“Let’s get separated. The separation declaration will give Al Huthy the legitimate excuse to invade the South and subdue it with the power of the cannons and tanks, air force and… will unify many Al Huthy enemies in the north who are separated by power but unified by common interests.”
The name Awlaki carries currency in Yemen. Ammar al-Awlaki lives in the country’s capital, Sana’a, and is respected by locals because of the family’s lineage. The Awlakis are part of a powerful tribe who are linked to a kind of Yemeni Camelot known as the al Farid bin Naser, a “Sheikhly family” whose members have historically gone on to become tribal leaders.
But Ammar al-Awlaki hasn’t forgotten about his love for Western culture. On Twitter, he compared a controversial ports opening agreement in Aden with the Katy Perry song “Hot ‘n Cold.”
This past year, he paired a photo of his son wearing oversize, dark, thick-rimmed glasses with one of a young Carl Fredricksen from the Disney movie Up.
Then, on Oct. 30, Awlaki posted claims that he dodged a threat on his life. He uploaded a series of pictures—including one of a bullet hole that pierced the window of his ministry office in Sana’a.
The stray bullet “broke the glass off my office in the ministry,” he wrote. He said he’d be forced to adopt “armored” precautions for the future because of the incident.
Awlaki’s followers on Facebook appear to be a split of moderate and hardline Muslims. Most of them appear to admire him and show deference to his family. They refer to his brother as “Sheikh Anwar,” as Awlaki does. Many on his Facebook page believe Anwar al-Awlaki to be an exemplary martyr.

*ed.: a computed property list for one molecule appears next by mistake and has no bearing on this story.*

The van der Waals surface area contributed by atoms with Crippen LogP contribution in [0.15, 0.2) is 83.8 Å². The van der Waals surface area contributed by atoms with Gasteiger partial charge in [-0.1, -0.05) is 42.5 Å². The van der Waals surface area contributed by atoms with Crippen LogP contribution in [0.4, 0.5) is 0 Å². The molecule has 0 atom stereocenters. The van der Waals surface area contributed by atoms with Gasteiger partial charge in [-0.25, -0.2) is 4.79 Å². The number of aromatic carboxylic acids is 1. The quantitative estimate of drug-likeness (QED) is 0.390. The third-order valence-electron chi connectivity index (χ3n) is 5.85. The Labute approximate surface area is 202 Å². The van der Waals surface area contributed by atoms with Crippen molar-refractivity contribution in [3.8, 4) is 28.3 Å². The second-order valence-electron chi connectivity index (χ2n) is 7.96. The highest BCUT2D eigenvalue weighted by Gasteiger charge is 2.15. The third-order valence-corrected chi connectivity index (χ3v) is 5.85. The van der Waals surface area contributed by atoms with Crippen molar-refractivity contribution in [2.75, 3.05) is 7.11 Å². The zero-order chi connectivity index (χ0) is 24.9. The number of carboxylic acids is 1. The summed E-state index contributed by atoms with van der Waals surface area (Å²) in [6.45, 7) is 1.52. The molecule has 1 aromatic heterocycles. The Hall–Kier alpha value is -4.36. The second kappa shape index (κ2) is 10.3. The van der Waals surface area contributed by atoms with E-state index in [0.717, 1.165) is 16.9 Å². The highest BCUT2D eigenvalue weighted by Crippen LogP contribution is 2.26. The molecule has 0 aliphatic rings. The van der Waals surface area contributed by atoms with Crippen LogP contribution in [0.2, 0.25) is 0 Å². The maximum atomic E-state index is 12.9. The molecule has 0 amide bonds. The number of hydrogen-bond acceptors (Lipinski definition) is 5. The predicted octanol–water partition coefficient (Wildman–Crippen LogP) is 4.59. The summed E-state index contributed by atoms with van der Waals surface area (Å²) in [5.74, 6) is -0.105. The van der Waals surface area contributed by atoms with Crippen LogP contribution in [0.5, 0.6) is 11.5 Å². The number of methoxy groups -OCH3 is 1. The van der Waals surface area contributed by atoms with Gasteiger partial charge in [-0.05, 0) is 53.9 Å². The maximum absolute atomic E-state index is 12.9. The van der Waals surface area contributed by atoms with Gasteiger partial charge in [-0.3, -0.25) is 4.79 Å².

“God bless his soul, and home to paradise,” wrote one Abumhassan Awlaki.
In the 2013 book Dirty Wars, Jeremy Scahill writes that Awlaki was propositioned by a spy during a business meeting in Vienna just eight months before the drone strike that ended both his brother and his nephew’s lives.
The spy, a white man in a blue suit, referred to himself as “Chris,” Scahill writes, and offered Awlaki a deal: Give up Anwar in return for an enormous bounty. “You won’t be helping us for free,” Chris told Awlaki. “That $5 million would help raise [Anwar’s] kids.”
On Facebook, Awlaki returned to the incident in January 2013.
“The meeting was in a [Vienna] coffee shop, not a cellar underground as intelligence officers do in Arab states,” he wrote.
Chris allegedly wasn’t alone. He was with another “senior official,” and Awlaki said they were trying to win him over. “Their goal was to gather more information about Anwar’s state of mind, his personality and most importantly to gather information on his whereabouts,” he wrote.